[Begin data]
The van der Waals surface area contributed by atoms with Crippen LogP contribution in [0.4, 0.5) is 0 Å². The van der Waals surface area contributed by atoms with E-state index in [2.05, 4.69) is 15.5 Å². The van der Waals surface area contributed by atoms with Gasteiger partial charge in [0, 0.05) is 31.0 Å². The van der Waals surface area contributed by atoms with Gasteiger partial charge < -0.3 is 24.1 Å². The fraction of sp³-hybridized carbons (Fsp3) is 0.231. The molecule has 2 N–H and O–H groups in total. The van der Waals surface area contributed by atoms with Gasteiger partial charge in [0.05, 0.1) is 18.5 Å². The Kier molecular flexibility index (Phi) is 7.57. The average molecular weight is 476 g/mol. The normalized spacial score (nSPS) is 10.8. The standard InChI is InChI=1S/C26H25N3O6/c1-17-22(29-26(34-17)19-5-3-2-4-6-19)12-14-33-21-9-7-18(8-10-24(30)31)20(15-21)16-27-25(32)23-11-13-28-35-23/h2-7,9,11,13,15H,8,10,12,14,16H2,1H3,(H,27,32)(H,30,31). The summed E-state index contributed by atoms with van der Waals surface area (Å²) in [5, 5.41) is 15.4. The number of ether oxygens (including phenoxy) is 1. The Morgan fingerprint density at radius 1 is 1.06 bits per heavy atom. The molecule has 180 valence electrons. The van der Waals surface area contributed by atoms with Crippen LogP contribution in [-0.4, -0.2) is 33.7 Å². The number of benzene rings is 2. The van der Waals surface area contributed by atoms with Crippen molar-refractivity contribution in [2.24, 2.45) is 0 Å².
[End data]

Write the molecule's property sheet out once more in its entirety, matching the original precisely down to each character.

The van der Waals surface area contributed by atoms with Crippen LogP contribution in [0.4, 0.5) is 0 Å². The van der Waals surface area contributed by atoms with E-state index in [2.05, 4.69) is 15.5 Å². The van der Waals surface area contributed by atoms with Gasteiger partial charge in [0, 0.05) is 31.0 Å². The van der Waals surface area contributed by atoms with Gasteiger partial charge < -0.3 is 24.1 Å². The fraction of sp³-hybridized carbons (Fsp3) is 0.231. The molecule has 2 N–H and O–H groups in total. The van der Waals surface area contributed by atoms with Gasteiger partial charge in [0.05, 0.1) is 18.5 Å². The Kier molecular flexibility index (Phi) is 7.57. The average molecular weight is 476 g/mol. The normalized spacial score (nSPS) is 10.8. The standard InChI is InChI=1S/C26H25N3O6/c1-17-22(29-26(34-17)19-5-3-2-4-6-19)12-14-33-21-9-7-18(8-10-24(30)31)20(15-21)16-27-25(32)23-11-13-28-35-23/h2-7,9,11,13,15H,8,10,12,14,16H2,1H3,(H,27,32)(H,30,31). The summed E-state index contributed by atoms with van der Waals surface area (Å²) in [5, 5.41) is 15.4. The number of ether oxygens (including phenoxy) is 1. The Morgan fingerprint density at radius 1 is 1.06 bits per heavy atom. The molecule has 180 valence electrons. The van der Waals surface area contributed by atoms with Crippen LogP contribution in [-0.4, -0.2) is 33.7 Å². The number of benzene rings is 2. The van der Waals surface area contributed by atoms with Crippen molar-refractivity contribution in [2.24, 2.45) is 0 Å².